Tuesday, March 6, 2007

Salaam, Mira Nair.

Can't wait for Friday! That's when one of my favorite books comes to the big screen.

Mira Nair is responsible for the film adaptation of the brilliant novel The Namesake, by Jhumpa Lahiri.

I really love the work of South Asian (Deshi) writers, and this one is among my favorites. It tells the story of a Bengali immigrant couple and their struggle to adapt to Western life. Their first child is born in Massachusetts, and they name him Gogol, after the Russian writer.

The Namesake was a resounding success for Jhumpa Lahiri, but she didn’t let that go to her head. Get an insight into this down-to-earth writer in her interview with the Washington Post in 2003.

Now combine her craft with that of the brilliant Mira Nair.

Salaam Bombay, Monsoon Wedding, Mississippi Masala and Vanity Fair (ironically, I just wrote about it in my March 1st post on the Bollywood craze among young white Brits.) Watch those films, and I need say no more.

I wonder how much the film will depart from the novel, though. According to IMDb, the film is a comedy/drama. The novel really didn't strike me as comedic, so - must wait and see.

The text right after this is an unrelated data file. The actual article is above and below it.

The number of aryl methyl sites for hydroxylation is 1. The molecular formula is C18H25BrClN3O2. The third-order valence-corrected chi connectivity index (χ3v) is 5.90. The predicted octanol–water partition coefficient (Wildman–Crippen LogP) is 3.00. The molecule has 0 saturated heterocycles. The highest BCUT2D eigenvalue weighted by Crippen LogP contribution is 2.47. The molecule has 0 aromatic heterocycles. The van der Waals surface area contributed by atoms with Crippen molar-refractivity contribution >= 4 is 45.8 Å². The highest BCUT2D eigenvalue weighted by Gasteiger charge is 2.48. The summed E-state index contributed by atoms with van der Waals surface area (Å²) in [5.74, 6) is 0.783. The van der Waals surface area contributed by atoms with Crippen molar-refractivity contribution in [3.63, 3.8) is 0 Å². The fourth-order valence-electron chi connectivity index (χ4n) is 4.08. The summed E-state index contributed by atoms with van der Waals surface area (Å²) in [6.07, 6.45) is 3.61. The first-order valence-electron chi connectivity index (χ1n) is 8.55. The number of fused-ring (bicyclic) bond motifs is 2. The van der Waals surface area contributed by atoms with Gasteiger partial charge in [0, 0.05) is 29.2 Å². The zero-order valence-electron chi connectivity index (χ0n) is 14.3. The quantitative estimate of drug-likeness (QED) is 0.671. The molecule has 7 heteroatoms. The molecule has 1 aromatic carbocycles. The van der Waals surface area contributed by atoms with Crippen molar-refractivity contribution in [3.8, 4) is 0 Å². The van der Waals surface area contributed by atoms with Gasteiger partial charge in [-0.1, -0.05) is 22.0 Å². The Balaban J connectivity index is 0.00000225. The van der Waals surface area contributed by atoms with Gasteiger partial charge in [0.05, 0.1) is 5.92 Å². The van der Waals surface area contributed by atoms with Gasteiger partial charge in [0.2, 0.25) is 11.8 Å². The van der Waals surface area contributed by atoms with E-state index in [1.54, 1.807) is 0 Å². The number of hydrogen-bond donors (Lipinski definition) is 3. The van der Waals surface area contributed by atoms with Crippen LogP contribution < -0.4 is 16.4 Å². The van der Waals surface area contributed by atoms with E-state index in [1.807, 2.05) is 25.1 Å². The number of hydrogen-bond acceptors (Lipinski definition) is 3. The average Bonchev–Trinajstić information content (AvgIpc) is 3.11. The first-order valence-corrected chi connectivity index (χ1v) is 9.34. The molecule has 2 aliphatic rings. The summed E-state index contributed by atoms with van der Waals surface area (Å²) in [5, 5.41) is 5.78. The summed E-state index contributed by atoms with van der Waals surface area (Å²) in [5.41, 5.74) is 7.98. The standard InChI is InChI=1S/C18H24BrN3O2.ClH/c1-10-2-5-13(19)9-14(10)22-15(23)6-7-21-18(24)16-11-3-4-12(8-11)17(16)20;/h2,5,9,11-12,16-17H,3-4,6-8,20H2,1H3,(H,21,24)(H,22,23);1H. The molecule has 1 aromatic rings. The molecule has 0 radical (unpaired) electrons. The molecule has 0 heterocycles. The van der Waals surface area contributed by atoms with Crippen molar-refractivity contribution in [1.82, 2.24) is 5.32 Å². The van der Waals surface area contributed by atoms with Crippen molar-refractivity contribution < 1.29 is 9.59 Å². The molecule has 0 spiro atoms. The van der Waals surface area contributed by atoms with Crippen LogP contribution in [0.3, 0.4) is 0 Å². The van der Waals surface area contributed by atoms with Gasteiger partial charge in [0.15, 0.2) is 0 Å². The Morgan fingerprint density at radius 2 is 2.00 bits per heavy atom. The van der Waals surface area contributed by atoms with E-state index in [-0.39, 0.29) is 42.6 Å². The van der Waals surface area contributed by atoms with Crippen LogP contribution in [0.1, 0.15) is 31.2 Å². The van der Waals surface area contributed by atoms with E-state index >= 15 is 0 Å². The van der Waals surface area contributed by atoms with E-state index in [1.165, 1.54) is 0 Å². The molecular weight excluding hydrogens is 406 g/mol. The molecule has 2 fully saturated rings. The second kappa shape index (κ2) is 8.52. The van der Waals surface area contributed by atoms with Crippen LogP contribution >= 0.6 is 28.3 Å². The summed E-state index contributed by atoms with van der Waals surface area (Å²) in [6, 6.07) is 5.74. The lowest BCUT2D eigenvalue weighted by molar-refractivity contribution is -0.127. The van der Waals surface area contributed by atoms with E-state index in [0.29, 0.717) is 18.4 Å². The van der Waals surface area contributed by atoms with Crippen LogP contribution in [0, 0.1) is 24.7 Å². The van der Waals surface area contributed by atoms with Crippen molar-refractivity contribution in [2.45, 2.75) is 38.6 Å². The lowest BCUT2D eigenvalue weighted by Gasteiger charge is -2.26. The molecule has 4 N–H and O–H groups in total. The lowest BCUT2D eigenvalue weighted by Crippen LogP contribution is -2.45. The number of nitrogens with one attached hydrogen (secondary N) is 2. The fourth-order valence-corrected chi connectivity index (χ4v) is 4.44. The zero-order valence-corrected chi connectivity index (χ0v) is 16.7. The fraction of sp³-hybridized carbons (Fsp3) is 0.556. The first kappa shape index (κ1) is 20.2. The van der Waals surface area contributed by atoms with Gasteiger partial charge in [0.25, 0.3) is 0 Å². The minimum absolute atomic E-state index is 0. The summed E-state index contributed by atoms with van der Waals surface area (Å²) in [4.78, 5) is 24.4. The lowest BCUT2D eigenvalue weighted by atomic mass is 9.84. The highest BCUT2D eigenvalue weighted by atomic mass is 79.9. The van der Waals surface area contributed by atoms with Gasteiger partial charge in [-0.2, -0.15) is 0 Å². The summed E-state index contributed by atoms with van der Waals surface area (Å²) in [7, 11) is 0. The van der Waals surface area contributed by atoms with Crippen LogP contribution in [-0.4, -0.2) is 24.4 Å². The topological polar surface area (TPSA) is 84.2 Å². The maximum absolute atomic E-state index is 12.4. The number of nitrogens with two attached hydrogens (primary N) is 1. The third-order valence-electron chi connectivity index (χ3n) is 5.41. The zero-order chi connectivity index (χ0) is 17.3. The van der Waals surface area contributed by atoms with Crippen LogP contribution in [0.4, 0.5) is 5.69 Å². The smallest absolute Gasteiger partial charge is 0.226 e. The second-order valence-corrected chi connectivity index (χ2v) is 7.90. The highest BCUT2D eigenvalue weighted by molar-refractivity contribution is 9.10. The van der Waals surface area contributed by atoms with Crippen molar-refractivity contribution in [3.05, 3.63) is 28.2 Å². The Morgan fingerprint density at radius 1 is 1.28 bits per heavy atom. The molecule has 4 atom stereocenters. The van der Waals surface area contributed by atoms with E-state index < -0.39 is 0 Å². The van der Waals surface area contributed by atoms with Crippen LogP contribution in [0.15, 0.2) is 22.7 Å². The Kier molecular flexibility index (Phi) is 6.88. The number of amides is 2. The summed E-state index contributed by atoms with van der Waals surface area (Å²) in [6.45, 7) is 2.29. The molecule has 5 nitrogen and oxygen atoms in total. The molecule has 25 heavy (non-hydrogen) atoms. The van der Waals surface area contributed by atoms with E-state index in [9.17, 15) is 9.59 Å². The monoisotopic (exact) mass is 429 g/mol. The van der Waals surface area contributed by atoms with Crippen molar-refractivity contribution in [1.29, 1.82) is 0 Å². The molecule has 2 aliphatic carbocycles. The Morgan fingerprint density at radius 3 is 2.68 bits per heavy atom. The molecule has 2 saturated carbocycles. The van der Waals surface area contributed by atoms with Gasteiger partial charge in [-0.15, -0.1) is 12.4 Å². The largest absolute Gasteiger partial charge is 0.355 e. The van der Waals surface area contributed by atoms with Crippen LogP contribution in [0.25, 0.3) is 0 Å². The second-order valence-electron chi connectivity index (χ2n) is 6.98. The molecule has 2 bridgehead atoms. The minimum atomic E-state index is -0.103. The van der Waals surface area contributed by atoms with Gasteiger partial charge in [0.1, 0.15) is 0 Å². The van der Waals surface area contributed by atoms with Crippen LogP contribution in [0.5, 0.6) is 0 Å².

Nair gave a very nice interview on Fresh Air with Terry Gross on Tuesday. You can listen to it here.

Finally, the face behind the voice!!

This is the voice of Eliza Dolittle in "My Fair Lady." This is who you heard in "West Side Story" as Maria. And she is also the voice behind Anna in "The King and I."

She is Marni Nixon, the woman whose voice supported Audrey, Natalie and Deborah in the musical film roles. I've only seen Marni in a little (singing) role as one of the nuns in The Sound of Music, complaining about the problem (like Maria.)

Now 77, Mrs. Nixon is in the New York Philharmonic’s concert-style revival of "My Fair Lady" at Lincoln Center this week.

Here's the story.

30 minutes? Try a dish in 30 SECONDS.

On Saturday morning, I caught an episode of Jacques Pepin’s public television show, Fast Food My Way, and felt a renewed appreciation for the skill, mastery and frugality of this elegant chef’s creations.

He opens each show with a simple dish whipped out in about 30 seconds!

There’s a cold black bean soup, which begins with a can of black beans pureed in a food processor with garlic, olive oil and hot sauce, then garnished with a little bit of sour cream, cilantro, sliced banana and crushed tortillas.

In the episode I watched, he tossed canned sliced beets with salt, pepper and sour cream, and set them on a bed of endive leaves. Took him about 15 very calm seconds, delivered in his reassuring voice.